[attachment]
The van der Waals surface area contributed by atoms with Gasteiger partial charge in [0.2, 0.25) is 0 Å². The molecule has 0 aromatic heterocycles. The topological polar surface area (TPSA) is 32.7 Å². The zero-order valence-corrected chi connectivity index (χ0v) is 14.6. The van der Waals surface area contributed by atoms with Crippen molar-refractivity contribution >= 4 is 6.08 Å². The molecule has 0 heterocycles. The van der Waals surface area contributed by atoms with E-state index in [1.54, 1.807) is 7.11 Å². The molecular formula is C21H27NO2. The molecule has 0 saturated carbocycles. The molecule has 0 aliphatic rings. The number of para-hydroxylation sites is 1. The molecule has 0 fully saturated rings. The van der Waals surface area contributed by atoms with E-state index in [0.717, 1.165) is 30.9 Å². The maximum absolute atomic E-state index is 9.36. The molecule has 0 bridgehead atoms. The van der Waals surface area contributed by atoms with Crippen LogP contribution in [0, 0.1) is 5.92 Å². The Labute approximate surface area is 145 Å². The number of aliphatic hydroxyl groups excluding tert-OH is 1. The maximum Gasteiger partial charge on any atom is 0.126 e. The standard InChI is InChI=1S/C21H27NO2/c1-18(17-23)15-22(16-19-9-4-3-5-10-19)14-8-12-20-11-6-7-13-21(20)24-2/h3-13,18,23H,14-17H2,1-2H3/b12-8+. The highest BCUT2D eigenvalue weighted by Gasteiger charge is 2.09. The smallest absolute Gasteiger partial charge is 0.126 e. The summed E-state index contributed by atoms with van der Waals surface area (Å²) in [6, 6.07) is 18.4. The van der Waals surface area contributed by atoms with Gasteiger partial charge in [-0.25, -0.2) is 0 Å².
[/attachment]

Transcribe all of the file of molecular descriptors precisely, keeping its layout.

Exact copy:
The van der Waals surface area contributed by atoms with Gasteiger partial charge in [0.2, 0.25) is 0 Å². The molecule has 0 aromatic heterocycles. The topological polar surface area (TPSA) is 32.7 Å². The zero-order valence-corrected chi connectivity index (χ0v) is 14.6. The van der Waals surface area contributed by atoms with Crippen molar-refractivity contribution >= 4 is 6.08 Å². The molecule has 0 heterocycles. The van der Waals surface area contributed by atoms with E-state index in [1.54, 1.807) is 7.11 Å². The molecular formula is C21H27NO2. The molecule has 0 saturated carbocycles. The molecule has 0 aliphatic rings. The number of para-hydroxylation sites is 1. The molecule has 0 fully saturated rings. The van der Waals surface area contributed by atoms with E-state index in [0.717, 1.165) is 30.9 Å². The maximum absolute atomic E-state index is 9.36. The molecule has 0 bridgehead atoms. The van der Waals surface area contributed by atoms with Crippen LogP contribution in [0, 0.1) is 5.92 Å². The Labute approximate surface area is 145 Å². The number of aliphatic hydroxyl groups excluding tert-OH is 1. The maximum Gasteiger partial charge on any atom is 0.126 e. The standard InChI is InChI=1S/C21H27NO2/c1-18(17-23)15-22(16-19-9-4-3-5-10-19)14-8-12-20-11-6-7-13-21(20)24-2/h3-13,18,23H,14-17H2,1-2H3/b12-8+. The highest BCUT2D eigenvalue weighted by Gasteiger charge is 2.09. The smallest absolute Gasteiger partial charge is 0.126 e. The summed E-state index contributed by atoms with van der Waals surface area (Å²) in [6, 6.07) is 18.4. The van der Waals surface area contributed by atoms with Gasteiger partial charge in [-0.25, -0.2) is 0 Å².